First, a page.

Trojan Health - 6 tips to avoid adrenal fatigue

Take care of your body – 6 tips to avoid adrenal fatigue.


Do you find yourself feeling exhausted, and no amount of coffee seems to help? Do you notice when you finally fall into bed at the end of the day, the sandman is nowhere to be found? We’ve been there, and we get it. We know what it’s like to have adrenal fatigue and complete adrenal exhaustion. It sucks! So if you know you’re going through a really, totally overwhelmingly stressful period in your life on all fronts, this blog is just for you.

Work hard, play hard, right? It’s just what we do. But it’s that work hard, sleep less, caffeinate (and drink) more, work out harder, play harder lifestyle that creates the perfect environment to develop adrenal fatigue.

What is adrenal fatigue?
It can be defined as the inadequate production of one or more of the adrenal hormones (cortisol and aldosterone) due to an underlying disease. Usually, shift workers, single parents, and students, and people abusing drugs or alcohol are types of people to develop adrenal fatigue.

It can’t be detected by any test but is solely based on symptoms. These include constant exhaustion, trouble falling asleep, difficulty waking up, craving salt or sugar, unexplained weight loss, a reliance on substances such as caffeine, and nonspecific digestive issues.

How to avoid adrenal fatigue?
Stress less:
Easier said than done, right? However, if you overwork yourself and make food choices that don’t adequately support your body, you need to figure out where to cut some stress out, learn to manage unavoidable stress, and build in some stress-relieving practices. Practise self-care by doing some yoga or meditating for 5 minutes in the morning with an app. Get a massage. Take a walk in the park with your dog. Listen to a podcast or some calming music. We promise that the world won’t stop spinning if you didn’t do everything on your to-do list – you will be fine!

Say no:
To high-intensity exercises. When you feel utterly exhausted after a workout, it’s time to take a step back. Even if you love your workout, your stress can also come from it – listen to your body. Stick with low intensity for a while; it’ll get better as long as you take five from high-intensity exercises.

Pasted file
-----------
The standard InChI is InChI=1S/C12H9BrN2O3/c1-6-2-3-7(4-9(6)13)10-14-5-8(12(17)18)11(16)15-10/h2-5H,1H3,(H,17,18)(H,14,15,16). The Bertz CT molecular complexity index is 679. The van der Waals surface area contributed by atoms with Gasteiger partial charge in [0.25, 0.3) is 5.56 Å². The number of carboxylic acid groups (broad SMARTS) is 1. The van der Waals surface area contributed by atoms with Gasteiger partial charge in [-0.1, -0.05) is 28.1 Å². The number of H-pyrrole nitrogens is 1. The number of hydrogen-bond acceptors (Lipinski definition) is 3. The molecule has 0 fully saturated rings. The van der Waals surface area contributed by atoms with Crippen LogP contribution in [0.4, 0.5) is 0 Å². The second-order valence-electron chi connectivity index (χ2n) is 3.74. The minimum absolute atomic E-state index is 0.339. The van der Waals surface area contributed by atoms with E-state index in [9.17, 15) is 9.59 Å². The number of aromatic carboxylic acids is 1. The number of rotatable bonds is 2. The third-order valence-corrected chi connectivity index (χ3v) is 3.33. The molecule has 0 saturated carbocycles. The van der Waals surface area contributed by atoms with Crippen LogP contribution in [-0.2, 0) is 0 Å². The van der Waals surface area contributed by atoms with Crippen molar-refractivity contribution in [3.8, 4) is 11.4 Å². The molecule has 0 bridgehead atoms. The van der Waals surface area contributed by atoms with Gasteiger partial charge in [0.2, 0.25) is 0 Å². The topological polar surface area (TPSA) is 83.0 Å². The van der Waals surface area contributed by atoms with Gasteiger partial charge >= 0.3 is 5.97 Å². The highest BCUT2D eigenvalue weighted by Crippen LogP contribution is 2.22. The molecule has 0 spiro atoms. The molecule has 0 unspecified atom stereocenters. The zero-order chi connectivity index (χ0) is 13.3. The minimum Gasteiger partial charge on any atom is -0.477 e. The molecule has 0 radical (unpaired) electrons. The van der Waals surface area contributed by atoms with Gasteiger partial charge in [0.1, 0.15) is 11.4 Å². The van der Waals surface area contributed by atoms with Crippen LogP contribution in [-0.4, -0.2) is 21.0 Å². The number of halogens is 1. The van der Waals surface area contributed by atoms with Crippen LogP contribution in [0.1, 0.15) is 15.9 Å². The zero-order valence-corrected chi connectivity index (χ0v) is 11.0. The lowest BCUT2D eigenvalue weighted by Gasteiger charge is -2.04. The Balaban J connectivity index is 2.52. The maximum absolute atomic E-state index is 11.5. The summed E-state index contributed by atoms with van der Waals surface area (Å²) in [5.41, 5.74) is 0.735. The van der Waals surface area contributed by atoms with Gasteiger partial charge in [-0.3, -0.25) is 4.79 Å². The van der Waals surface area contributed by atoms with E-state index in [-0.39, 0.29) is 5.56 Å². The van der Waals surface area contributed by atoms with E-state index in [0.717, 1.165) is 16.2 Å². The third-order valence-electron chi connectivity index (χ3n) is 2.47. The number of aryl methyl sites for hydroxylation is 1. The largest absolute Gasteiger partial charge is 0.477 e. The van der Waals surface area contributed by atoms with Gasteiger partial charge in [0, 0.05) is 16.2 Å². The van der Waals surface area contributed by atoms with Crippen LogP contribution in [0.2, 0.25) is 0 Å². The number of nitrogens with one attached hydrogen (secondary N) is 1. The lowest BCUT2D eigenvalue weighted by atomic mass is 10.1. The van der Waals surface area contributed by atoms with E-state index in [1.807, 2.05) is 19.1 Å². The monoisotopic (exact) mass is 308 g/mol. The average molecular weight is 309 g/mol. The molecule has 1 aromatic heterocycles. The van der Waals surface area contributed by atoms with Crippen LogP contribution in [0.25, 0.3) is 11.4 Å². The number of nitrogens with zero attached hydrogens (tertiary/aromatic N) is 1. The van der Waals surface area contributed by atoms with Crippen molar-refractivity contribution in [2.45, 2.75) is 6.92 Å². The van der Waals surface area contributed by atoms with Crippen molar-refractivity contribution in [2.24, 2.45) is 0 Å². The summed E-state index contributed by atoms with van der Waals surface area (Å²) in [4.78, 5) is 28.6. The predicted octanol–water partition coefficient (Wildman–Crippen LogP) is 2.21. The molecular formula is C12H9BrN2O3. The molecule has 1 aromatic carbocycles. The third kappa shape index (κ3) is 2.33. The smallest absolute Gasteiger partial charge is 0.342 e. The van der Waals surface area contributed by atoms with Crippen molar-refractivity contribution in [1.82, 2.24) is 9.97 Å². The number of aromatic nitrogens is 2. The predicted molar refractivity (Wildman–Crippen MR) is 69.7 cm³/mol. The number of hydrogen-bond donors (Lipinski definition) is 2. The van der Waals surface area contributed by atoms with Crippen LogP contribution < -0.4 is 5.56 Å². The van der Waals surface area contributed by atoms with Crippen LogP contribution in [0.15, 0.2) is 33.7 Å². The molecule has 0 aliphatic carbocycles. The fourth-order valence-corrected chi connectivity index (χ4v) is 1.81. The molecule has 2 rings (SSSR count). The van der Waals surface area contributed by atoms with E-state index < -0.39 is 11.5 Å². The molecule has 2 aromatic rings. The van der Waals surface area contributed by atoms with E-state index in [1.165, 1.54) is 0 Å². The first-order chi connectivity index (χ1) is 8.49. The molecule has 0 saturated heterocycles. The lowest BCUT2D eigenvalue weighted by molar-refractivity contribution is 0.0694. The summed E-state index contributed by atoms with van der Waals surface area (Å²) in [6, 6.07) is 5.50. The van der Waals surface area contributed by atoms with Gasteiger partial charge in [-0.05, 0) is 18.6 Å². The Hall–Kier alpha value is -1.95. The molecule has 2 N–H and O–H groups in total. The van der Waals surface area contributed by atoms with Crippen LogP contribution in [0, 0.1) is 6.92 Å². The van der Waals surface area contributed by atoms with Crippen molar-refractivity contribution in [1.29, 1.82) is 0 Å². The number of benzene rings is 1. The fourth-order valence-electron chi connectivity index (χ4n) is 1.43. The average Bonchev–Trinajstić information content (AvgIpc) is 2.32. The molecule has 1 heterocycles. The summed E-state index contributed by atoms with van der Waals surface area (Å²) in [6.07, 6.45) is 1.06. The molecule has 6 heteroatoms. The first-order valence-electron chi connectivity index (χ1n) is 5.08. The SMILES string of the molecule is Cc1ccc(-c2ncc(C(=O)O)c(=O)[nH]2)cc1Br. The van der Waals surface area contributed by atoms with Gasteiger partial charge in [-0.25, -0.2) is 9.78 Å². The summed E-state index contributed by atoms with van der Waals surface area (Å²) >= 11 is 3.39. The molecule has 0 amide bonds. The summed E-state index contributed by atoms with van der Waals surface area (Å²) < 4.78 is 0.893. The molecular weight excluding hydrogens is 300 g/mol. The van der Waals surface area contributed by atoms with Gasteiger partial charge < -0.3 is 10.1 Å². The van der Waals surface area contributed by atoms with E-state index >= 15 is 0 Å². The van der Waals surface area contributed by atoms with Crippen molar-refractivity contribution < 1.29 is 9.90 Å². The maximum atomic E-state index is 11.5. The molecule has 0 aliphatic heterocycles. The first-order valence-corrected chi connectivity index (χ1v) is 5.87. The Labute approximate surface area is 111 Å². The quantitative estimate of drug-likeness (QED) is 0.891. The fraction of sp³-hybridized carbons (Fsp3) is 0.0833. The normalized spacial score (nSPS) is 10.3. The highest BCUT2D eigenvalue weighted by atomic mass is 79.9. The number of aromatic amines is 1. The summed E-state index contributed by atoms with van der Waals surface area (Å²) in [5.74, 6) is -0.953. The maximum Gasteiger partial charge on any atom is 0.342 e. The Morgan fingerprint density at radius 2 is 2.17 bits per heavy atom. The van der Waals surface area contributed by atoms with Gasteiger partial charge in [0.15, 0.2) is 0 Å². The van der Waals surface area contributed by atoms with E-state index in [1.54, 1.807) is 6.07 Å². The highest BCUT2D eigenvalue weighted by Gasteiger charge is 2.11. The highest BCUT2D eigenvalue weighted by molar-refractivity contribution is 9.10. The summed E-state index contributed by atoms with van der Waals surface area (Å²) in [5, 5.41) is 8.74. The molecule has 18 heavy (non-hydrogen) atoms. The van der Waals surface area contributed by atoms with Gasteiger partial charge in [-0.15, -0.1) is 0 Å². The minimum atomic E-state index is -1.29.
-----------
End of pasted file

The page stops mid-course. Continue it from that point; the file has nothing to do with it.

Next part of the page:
Put you first:
Stop saying yes to extra commitments or ones that stress you out. You don’t have to go to that person’s party if you’re exhausted. Also, avoid negative people and negative self-talk and people who practice negative self-talk about themselves. If possible, work from home some days or quit that job that makes you dread waking up every day. If you can’t do it today, start making plans today… just focus on your happiness.

Stop eating crappy food:
Cut out gluten, dairy, cooking oils, artificial sweeteners and added sugars, junk food (yes, you too, Twinkies!), white flours, white rice, and potatoes – these only spikes your blood sugar…

Drop caffeine:
…and the alcohol. This is not a fun one, and we know you think you will die, but that already shows that the dependency is precisely why you need to be away from all forms of caffeine. When drinking coffee, your adrenal glands are stimulated, and your fight-or-flight response activated, which produces cortisol. So stop immediately if your heart starts to race, you feel jittery, and you just need to run somewhere to burn some energy.

Sleep, man!
At least 8 hours a night. Maybe even closer to 10. Get a restful night’s sleep, maybe a 45-minute nap in the middle of the day. Just do what you can!

Be smart. Listen to your body. Take care of it! It’s the only place you have to live.

 

Disclaimer:
This blog provides general information and discussions about fitness and health subjects. The information and other content provided in this blog, or any linked materials, are not intended and should not be construed as medical advice, nor is the information a substitute for professional medical expertise or treatment.

If you or any other person has a medical concern, you should consult with your health care provider or seek other professional medical treatment. Never disregard professional medical advice or delay seeking it because of something that you have read on this blog or in any linked materials. If you think you may have a medical emergency, call your doctor or emergency services immediately.

The opinions and views expressed on this blog and website have no relation to those of any academic, hospital, health practise or other institution.

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